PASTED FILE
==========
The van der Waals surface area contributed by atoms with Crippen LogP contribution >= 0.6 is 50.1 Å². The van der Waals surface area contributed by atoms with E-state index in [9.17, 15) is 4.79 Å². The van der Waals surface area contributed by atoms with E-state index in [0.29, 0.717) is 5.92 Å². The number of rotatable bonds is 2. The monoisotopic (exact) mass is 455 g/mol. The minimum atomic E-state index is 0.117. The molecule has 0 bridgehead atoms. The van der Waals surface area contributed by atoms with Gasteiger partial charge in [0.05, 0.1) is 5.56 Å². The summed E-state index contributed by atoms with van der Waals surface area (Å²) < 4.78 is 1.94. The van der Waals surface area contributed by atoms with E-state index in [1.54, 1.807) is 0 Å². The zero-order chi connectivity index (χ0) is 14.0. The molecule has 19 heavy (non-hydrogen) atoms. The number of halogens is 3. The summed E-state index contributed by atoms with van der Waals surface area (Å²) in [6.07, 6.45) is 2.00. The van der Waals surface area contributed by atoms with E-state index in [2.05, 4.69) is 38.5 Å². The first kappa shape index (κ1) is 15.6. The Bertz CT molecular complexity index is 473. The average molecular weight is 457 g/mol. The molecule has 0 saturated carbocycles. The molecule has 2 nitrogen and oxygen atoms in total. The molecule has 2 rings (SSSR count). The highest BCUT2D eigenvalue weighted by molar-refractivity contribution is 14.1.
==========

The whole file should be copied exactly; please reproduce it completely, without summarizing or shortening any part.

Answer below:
The van der Waals surface area contributed by atoms with Crippen LogP contribution >= 0.6 is 50.1 Å². The van der Waals surface area contributed by atoms with E-state index in [9.17, 15) is 4.79 Å². The van der Waals surface area contributed by atoms with E-state index in [0.29, 0.717) is 5.92 Å². The number of rotatable bonds is 2. The monoisotopic (exact) mass is 455 g/mol. The minimum atomic E-state index is 0.117. The molecule has 0 bridgehead atoms. The van der Waals surface area contributed by atoms with Gasteiger partial charge in [0.05, 0.1) is 5.56 Å². The summed E-state index contributed by atoms with van der Waals surface area (Å²) < 4.78 is 1.94. The van der Waals surface area contributed by atoms with E-state index in [1.54, 1.807) is 0 Å². The zero-order chi connectivity index (χ0) is 14.0. The molecule has 19 heavy (non-hydrogen) atoms. The number of halogens is 3. The summed E-state index contributed by atoms with van der Waals surface area (Å²) in [6.07, 6.45) is 2.00. The van der Waals surface area contributed by atoms with E-state index in [2.05, 4.69) is 38.5 Å². The first kappa shape index (κ1) is 15.6. The Bertz CT molecular complexity index is 473. The average molecular weight is 457 g/mol. The molecule has 0 saturated carbocycles. The molecule has 2 nitrogen and oxygen atoms in total. The molecule has 2 rings (SSSR count). The highest BCUT2D eigenvalue weighted by molar-refractivity contribution is 14.1.